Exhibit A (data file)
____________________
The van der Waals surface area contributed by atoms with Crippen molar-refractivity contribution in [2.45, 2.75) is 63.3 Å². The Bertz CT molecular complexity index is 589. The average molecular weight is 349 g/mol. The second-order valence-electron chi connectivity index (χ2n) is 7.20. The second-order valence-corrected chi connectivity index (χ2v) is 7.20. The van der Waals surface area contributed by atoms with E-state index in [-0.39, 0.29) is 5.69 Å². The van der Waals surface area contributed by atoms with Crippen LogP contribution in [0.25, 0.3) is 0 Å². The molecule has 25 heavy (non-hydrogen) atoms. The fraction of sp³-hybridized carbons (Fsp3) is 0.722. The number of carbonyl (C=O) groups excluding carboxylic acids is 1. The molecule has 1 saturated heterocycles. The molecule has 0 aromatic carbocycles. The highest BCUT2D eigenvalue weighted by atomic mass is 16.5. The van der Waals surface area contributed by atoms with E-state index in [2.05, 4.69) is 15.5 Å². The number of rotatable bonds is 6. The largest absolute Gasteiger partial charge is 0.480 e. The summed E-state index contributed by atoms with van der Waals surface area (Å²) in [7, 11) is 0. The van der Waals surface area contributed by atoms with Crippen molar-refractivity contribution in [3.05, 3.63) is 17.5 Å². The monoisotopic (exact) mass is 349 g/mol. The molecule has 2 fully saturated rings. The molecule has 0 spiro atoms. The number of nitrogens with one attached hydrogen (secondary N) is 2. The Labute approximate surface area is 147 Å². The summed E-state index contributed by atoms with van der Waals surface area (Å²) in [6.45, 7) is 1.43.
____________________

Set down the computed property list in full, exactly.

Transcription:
The van der Waals surface area contributed by atoms with Crippen molar-refractivity contribution in [2.45, 2.75) is 63.3 Å². The Bertz CT molecular complexity index is 589. The average molecular weight is 349 g/mol. The second-order valence-electron chi connectivity index (χ2n) is 7.20. The second-order valence-corrected chi connectivity index (χ2v) is 7.20. The van der Waals surface area contributed by atoms with E-state index in [-0.39, 0.29) is 5.69 Å². The van der Waals surface area contributed by atoms with Crippen LogP contribution in [0.25, 0.3) is 0 Å². The molecule has 25 heavy (non-hydrogen) atoms. The fraction of sp³-hybridized carbons (Fsp3) is 0.722. The number of carbonyl (C=O) groups excluding carboxylic acids is 1. The molecule has 1 saturated heterocycles. The molecule has 0 aromatic carbocycles. The highest BCUT2D eigenvalue weighted by atomic mass is 16.5. The van der Waals surface area contributed by atoms with E-state index in [2.05, 4.69) is 15.5 Å². The number of rotatable bonds is 6. The largest absolute Gasteiger partial charge is 0.480 e. The summed E-state index contributed by atoms with van der Waals surface area (Å²) in [7, 11) is 0. The van der Waals surface area contributed by atoms with Crippen molar-refractivity contribution in [3.05, 3.63) is 17.5 Å². The monoisotopic (exact) mass is 349 g/mol. The molecule has 2 fully saturated rings. The molecule has 0 spiro atoms. The number of nitrogens with one attached hydrogen (secondary N) is 2. The Labute approximate surface area is 147 Å². The summed E-state index contributed by atoms with van der Waals surface area (Å²) in [6.45, 7) is 1.43.